The news: The U.S. Justice Department released a pair of decade-old memos Friday night that the American Civil Liberties Union (ACLU) says suggest that the "president's power to monitor the communications of Americans is virtually unlimited" when trying to gain foreign intelligence.
The memos provide legal justification for the warrantless wiretapping started by the Bush administration in the wake of 9/11. Written by Jack Goldsmith, who was the head of Bush's Office of Legal Counsel, they detail a program called "Stellar Wind" that allowed the NSA to monitor communications in the U.S. as long as one end of the communication was overseas and at least one person taking part was thought to be related to al-Qaida, according to the Washington Post.
The program was put under court control in 2007 after the New York Times exposed it two years earlier. But these memos provide the most thorough view we've ever had of the Bush administration's surveillance efforts.
The highlights: The heavily redacted memos explain at length why the executive branch is safe to continue using a program that seems blatantly unconstitutional. Goldsmith makes the case that Congress doesn't have authority over the surveillance activities:
"We conclude that the content collection activities under STELLAR WIND are precisely a core exercise of Commander-in-Chief powers to detect and engage the enemy in protecting the Nation from attack in the midst of a war and that Congress may not by statute restrict U1e Commander in Chief's decisions about such a matter involving the conduct of a campaign."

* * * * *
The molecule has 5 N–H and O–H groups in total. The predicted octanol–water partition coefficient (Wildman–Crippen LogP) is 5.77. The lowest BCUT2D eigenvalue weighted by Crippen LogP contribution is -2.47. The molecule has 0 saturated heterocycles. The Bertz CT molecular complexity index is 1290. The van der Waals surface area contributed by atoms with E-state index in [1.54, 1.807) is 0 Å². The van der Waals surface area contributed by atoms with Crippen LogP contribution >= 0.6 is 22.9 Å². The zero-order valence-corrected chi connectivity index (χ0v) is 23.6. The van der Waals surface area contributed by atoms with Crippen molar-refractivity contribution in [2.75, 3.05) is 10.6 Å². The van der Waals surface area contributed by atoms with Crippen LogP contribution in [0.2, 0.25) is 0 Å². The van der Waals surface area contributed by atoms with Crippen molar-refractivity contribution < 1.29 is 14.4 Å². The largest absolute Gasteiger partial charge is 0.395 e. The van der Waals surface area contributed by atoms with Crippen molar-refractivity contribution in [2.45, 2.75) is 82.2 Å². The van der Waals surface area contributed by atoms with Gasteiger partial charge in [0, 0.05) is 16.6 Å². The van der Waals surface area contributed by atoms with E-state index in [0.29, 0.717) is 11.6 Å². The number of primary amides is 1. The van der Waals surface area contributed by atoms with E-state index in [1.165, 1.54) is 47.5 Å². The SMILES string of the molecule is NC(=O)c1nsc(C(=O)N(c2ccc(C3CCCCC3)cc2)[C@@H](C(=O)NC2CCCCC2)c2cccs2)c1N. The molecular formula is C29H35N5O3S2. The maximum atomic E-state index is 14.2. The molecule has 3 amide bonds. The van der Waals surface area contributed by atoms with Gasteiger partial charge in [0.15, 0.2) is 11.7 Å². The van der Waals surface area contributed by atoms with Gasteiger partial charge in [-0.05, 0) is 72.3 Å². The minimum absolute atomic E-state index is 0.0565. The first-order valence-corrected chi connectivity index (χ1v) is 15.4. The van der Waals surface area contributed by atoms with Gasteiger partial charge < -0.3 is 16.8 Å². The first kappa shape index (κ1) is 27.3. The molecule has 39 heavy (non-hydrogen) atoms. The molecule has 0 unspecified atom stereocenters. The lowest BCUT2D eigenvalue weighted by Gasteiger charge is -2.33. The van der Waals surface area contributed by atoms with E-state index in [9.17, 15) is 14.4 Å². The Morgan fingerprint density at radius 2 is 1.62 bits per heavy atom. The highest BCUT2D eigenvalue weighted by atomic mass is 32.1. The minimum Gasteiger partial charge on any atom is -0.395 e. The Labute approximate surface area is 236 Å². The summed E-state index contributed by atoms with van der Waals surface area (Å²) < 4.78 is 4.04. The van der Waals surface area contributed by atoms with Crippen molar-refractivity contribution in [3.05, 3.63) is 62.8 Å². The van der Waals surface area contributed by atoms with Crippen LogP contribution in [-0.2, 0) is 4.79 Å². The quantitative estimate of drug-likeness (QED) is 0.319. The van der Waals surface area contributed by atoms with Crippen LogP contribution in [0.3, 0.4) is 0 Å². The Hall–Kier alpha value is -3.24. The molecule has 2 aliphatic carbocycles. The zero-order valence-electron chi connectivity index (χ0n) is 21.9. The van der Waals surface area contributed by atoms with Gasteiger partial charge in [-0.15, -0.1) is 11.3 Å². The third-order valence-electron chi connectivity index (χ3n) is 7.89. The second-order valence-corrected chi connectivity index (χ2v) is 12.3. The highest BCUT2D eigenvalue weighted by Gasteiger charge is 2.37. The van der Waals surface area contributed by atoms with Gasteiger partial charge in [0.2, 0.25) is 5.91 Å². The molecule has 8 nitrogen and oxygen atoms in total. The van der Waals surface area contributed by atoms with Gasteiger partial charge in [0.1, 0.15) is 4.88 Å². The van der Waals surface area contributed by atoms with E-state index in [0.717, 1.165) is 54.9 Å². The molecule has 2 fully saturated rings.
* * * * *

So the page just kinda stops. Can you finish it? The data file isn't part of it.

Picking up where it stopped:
And that being at war essentially grants the president a crazy amount of power:
"When the Nation has been thrust into an armed conflict by a foreign attack on the United States and the President determines in his role as Commander in Chief and sole organ for the Nation in foreign affairs that it is essential for defense against a further foreign aHack to use the signals intelligence capabilities of the Department of Defense within the United States, he has inherent constitutional authority to direct electronic surveillance without a warrant to intercept the suspected communications of the enemy - an authority that Congress cannot curtail."
And that the president doesn't even need to be at war to wield that power:
"Even in peacetime, absent congressional action, the President has inherent constitutional authority, consistent with the Fourth Amendment, to order warrantless foreign intelligence surveillance."
The reaction: "What these memos show is that nearly three years after President Bush authorized the warrantless wiretapping of Americans' e-mails and phone calls, government lawyers were still struggling to put the program on sound legal footing," Patrick Toomey, staff attorney for the ACLU, told the Washington Post. "Their conclusions are deeply disturbing."
While such intelligence gathering now requires a court order, that doesn't exactly mean it's become harder to spy. As Mother Jones explains, the court that handles such requests has only rejected 0.03% of them. An ACLU lawsuit on the matter has so far made its way to the Second Circuit Court of Appeals in New York.
While some of the legal reasoning in these memos no longer applies, clearly things haven't changed too much. It makes you wonder what memos we'll see released a decade from now — and whether those memos will even shock us by that point.